Between seven thousand and four thousand years ago Oklahoma experienced a prolonged period of drought still unsurpassed in severity and duration. This period is termed the Altithermal because of the higher temperatures typically present in the spring and summer months. Grasslands extended over as much as two-thirds of the present state, with only the easternmost part of the region retaining its woodland character. In some areas of southwestern and western Oklahoma, conditions might have resembled those of present New Mexico. Antelope, bison, jackrabbit, and other animals inhabiting much of Oklahoma were species better adapted to arid environments. Arid conditions presented formidable challenges to small groups of hunters and gatherers. Many of these people may have retreated to the eastern margins, where more moderate conditions prevailed. However, ample evidence demonstrates that groups adapted to these harsh conditions throughout the region.
Hot, dry conditions slowly began to improve, and by roughly three thousand years ago the climate resembled that of today. Due to increased moisture and somewhat cooler temperatures woodlands advanced westward, and grassland retreated. Animal communities also began express better balance between plains and woodland habitats. Human populations undoubtedly also expanded across Oklahoma, reoccupying areas that perhaps had been only sporadically traversed during the Altithermal. From around fifteen hundred years ago until approximately nine hundred to one thousand years ago, fluctuations in climatic conditions brought a period of increased rainfall. Whether temperatures were cooler or warmer than today is not well documented. However, increased precipitation spurred expansion of woodland plant and animal communities westward, at the expense of plains-adapted communities. During this period is found the first evidence for domestication of plant species in the region (although not specifically in Oklahoma), a development perhaps made feasible by increased soil moisture.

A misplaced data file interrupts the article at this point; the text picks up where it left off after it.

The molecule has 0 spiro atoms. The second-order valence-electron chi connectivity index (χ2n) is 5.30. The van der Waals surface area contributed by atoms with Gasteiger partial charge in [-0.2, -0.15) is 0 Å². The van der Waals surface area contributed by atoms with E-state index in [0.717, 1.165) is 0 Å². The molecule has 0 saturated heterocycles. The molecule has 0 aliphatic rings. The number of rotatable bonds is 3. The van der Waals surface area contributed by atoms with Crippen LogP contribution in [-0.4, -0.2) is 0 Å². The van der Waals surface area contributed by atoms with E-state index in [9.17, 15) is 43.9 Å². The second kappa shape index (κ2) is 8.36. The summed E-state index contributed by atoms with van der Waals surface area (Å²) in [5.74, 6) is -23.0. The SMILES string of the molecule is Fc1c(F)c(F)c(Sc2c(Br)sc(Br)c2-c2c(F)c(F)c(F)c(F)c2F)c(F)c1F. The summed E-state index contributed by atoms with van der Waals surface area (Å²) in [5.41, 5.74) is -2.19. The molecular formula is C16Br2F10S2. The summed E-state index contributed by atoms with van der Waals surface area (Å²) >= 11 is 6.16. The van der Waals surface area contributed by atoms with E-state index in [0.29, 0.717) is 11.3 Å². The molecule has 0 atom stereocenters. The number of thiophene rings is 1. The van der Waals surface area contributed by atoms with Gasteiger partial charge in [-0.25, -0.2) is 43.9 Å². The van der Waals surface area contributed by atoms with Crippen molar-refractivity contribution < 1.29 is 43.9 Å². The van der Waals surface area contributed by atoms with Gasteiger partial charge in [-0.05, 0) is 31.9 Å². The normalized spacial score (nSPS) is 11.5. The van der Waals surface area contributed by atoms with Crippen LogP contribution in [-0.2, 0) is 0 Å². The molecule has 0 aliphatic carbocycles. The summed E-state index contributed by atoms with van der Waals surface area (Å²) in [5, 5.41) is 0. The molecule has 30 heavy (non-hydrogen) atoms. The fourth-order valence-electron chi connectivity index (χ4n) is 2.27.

This period of increased precipitation was soon followed by one of greater aridity, beginning around eight hundred years ago. Farming by prehistoric societies actually intensified until around five hundred years ago, suggesting that reduction in rainfall may have been a gradual phenomenon. An apparent resurgence in plant and animal communities expressed greater plains adaptation. Arid conditions culminated during the period between roughly six hundred and four hundred years ago, coinciding with a time of significantly cooler temperatures sometimes referred to as the "Little Ice Age." These climatic changes proved disastrous to farming peoples in Oklahoma and elsewhere in the region, with many groups abandoning agricultural practices in favor of nomadic bison hunting. Europeans encountered this final climatic scene in their journeys to the Southwest and the southern Great Plains in the mid-sixteenth and early seventeenth centuries.
BIBLIOGRAPHY: Thomas D. Dillehay, The Settlement of the Americas (New York: Basic Books, 2000). Brian M. Fagan, Ancient North America: The Archaeology of a Continent (London: Thames and Hudson, 1995). Claudette Marie Gilbert and Robert L. Brooks, From Mounds to Mammoths: A Field Guide to Oklahoma Prehistory (Norman: University of Oklahoma Press, 2000). Waldo Wedel, Prehistoric Man on the Great Plains (Norman: University of Oklahoma Press, 1961). Don G. Wyckoff and Robert L. Brooks, Oklahoma Archeology: A 1981 Perspective, Archeological Resource Survey Report No. 16 (Norman: Oklahoma Archeological Survey, 1981).
Robert L. Brooks